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Page 114 text:
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Page 113 text:
THE INDEX. 83 Sept. 5. 6. 7. Oct. 1. 15. 16. 23. 39. 29. Oct. 3. Nov. 7. 21. 16. 22. Hawkes hunting for a nest. Mass Meeting. Juniors test grapes. Base-ball— ' 91 vs. ' 90. 5—5 (4 innings). ' 90 gives up championship to ' 91. Jones has his first shave. New concrete walk. G-round broken for D. G. K. house. Rope pull, ' 92 vs. ' 93, and ' 92 gets thei ' e. C. Tyng goes to see his girl but is disappointed ; feels better when he knows his brother wrote the letter. Attempt made to dam ravine. Juniors go on a bum. College goes to Bay State Fair. Foot-ball— Aggie vs. Williston— 12 to 8. -Juniors enter laboratory. Foot-ball- ' 92 vs. ' 93—44 to 0. Willard sends Perry down town for some squash turnovers. Foot-ball — Aggie vs. Williston — 18 to 6. Aggies go to Williston by special train. Nearly ninety Aggies there. Foot-ball— ' 91 vs. ' 92—18 to 8. CASH ACCT, OF JUNIOR ' S PLOT, PAID. For Ploughing and Harrowing, $0.50 Fertilizer and Seed, 5.60 Cultivation of Crop, 2.00 Summer vacation : In picking bugs, .... . 0.98 Counting smutty kernels. . 1.15 Cultivating crops. . 2.00 Miscellaneous ways, .60- - 4.78 For Harvesting Crop, .... 2.00 Damage to Clothing, 1.00 Corruption of Morals, .15— 15.98 RECEIVED. From Sale of Crop, .... $8.50 ' ' Overalls and Jumper, . .15— 8.68 Balance, , $7.33 In the bole, $7.33.
Page 115 text:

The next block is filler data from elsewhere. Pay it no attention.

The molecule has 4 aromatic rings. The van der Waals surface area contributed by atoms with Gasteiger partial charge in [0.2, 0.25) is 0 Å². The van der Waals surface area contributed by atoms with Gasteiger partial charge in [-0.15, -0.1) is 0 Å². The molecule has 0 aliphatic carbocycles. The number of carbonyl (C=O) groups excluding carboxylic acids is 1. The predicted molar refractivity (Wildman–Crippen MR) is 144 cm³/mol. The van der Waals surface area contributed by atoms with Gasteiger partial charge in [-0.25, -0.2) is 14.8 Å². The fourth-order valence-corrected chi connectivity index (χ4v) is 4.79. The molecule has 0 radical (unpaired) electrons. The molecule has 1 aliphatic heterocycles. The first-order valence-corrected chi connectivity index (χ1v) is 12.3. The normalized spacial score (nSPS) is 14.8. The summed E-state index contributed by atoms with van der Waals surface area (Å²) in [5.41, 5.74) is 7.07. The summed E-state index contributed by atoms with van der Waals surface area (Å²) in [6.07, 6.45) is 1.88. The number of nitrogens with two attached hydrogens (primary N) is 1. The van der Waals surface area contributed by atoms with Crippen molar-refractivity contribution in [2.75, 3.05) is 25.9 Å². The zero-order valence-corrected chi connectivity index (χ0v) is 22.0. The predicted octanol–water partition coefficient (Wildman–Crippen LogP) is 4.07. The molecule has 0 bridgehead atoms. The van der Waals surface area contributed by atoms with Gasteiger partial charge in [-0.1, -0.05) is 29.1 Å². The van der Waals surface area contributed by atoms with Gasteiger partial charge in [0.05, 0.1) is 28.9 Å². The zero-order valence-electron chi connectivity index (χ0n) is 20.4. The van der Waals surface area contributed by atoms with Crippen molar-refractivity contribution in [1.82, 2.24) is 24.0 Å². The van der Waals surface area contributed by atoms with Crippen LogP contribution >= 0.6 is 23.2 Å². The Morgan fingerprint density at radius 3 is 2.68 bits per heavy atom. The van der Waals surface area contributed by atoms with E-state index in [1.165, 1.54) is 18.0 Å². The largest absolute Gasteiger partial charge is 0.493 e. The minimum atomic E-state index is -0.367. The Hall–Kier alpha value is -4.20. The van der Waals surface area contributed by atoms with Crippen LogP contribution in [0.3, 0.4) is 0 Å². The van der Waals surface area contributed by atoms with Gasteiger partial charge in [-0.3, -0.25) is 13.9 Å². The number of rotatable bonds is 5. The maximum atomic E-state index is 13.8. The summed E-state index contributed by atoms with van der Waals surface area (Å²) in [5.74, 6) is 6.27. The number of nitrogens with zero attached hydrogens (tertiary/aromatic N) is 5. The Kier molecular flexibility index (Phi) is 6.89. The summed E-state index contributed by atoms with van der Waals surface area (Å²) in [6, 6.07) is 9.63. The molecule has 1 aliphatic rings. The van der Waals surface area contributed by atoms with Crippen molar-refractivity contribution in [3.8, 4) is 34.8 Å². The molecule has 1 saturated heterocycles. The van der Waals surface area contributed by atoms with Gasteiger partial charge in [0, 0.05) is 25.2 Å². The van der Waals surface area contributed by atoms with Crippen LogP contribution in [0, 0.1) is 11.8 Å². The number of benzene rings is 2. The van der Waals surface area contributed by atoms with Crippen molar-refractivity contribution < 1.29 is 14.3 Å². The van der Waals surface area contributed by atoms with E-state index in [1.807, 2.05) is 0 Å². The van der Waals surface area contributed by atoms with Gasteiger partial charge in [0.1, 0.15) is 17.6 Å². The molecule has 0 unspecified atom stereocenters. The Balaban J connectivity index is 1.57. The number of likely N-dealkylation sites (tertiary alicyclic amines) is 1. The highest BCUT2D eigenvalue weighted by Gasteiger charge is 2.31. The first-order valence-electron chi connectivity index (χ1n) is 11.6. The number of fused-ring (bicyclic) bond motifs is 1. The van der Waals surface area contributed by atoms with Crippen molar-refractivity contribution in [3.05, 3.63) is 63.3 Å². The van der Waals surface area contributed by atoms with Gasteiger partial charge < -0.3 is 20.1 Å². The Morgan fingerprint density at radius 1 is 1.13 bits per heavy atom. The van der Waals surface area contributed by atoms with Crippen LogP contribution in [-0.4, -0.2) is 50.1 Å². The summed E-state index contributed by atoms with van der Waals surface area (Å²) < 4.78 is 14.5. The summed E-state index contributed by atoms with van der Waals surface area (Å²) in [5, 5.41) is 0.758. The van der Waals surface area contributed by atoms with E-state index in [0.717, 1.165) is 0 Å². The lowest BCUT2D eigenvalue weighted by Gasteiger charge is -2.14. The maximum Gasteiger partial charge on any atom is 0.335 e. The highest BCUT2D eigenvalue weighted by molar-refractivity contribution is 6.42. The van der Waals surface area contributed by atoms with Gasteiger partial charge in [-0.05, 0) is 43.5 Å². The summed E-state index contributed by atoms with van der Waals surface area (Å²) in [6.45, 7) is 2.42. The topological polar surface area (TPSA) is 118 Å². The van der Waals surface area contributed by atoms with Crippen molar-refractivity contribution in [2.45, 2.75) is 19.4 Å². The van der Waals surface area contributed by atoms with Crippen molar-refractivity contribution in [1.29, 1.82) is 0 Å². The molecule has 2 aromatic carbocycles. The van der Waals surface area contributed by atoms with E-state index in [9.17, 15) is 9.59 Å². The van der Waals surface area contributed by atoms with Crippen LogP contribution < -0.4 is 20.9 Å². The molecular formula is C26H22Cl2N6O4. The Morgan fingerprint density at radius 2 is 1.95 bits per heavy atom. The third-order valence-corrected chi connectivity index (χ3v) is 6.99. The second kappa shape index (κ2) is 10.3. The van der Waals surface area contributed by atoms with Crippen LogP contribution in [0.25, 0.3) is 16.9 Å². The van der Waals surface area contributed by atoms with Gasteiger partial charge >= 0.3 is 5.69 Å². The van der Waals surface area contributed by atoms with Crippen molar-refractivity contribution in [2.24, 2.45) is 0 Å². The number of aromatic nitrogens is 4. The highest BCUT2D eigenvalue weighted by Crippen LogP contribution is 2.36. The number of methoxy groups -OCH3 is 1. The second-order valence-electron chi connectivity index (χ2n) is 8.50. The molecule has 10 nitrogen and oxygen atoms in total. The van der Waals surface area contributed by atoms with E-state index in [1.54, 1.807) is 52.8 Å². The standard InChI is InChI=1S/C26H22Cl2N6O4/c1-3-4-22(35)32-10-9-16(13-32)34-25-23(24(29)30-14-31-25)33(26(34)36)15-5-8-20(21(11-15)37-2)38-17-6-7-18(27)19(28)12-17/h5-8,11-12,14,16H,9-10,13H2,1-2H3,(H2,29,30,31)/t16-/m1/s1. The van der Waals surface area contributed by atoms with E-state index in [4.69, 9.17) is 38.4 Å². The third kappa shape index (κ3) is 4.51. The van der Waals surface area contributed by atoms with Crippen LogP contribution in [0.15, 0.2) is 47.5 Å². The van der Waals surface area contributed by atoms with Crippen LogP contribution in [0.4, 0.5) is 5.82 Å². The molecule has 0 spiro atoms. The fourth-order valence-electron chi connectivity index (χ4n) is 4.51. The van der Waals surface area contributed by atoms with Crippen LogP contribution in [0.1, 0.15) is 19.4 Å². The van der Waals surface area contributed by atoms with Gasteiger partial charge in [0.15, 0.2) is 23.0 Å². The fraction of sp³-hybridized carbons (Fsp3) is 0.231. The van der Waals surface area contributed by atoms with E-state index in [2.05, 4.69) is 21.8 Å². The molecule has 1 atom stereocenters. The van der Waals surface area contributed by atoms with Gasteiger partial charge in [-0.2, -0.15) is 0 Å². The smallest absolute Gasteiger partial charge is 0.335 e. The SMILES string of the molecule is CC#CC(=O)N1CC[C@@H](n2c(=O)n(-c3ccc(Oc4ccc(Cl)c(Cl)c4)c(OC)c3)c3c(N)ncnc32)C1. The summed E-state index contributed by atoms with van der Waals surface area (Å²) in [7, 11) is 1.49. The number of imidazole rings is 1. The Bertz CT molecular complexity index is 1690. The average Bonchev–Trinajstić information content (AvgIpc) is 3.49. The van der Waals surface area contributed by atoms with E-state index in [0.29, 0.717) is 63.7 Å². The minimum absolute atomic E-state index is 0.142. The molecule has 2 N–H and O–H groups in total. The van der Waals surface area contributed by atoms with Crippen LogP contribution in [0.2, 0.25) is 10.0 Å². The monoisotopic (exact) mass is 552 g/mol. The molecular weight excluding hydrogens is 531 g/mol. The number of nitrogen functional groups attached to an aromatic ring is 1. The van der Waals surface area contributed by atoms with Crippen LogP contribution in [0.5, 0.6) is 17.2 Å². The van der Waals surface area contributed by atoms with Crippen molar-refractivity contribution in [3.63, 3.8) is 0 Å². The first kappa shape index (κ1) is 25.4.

Gastronomical Athletics. .BRIIAPS there is nothing connected with college life in which the stu- dents of M. A. C. are more proficient than in this work. But, how could it be otherwise, being called as thej ' are to pass through so violent exer- cise, in what are known as boarding houses, but which might, in some cases, better be termed " refuse dispensaries. " About these boarding houses, we do not know what to say; sometimes we wish that the streets were lined with them, but when we consider how few good meals we have ever enjoyed an undisputed title to, in one of them, we are al- most persuaded that they are not indispensable, and we cannot but believe that the managers of them are trying to hasten on the time when man will be able to exist without eating. Although we do not say but that the food is good enough, what there is of it, we do say that there is enough of it such as it is. But it would be unfair to lay all of the blame upon the keepers of the board- ing-houses, for each boarder has many peculiarities. Watch one of them while he is eating a dinner, and you will immediately be impressed with the feeling that either be has missed meals when he did not design to, or that his digestive system extends throughout the length and breadth of his body. When a student first enters a boarding-house, he feels a little delicate about developing his digestive capabilities, and for this reason he gets along for a while, but after a little while his delicacy leaves him, and it matters not what is set before him, whether hulled coi ' ii or oat meal, boiled rice or tooth-picks, he leaves nothing in his tracks but empty dishes. His appetite is not affected by long eating and so his demand is greater than the supply. Thus it goes ; the student living upon the hope that the next time there will be something better and more of it for him. The varieties of food used are extremely few, and so it would take but little space to give a bill of fare for any boarding-house. Hash is the old standby, although each student is required to eat a plate of oatmeal once per day (85)
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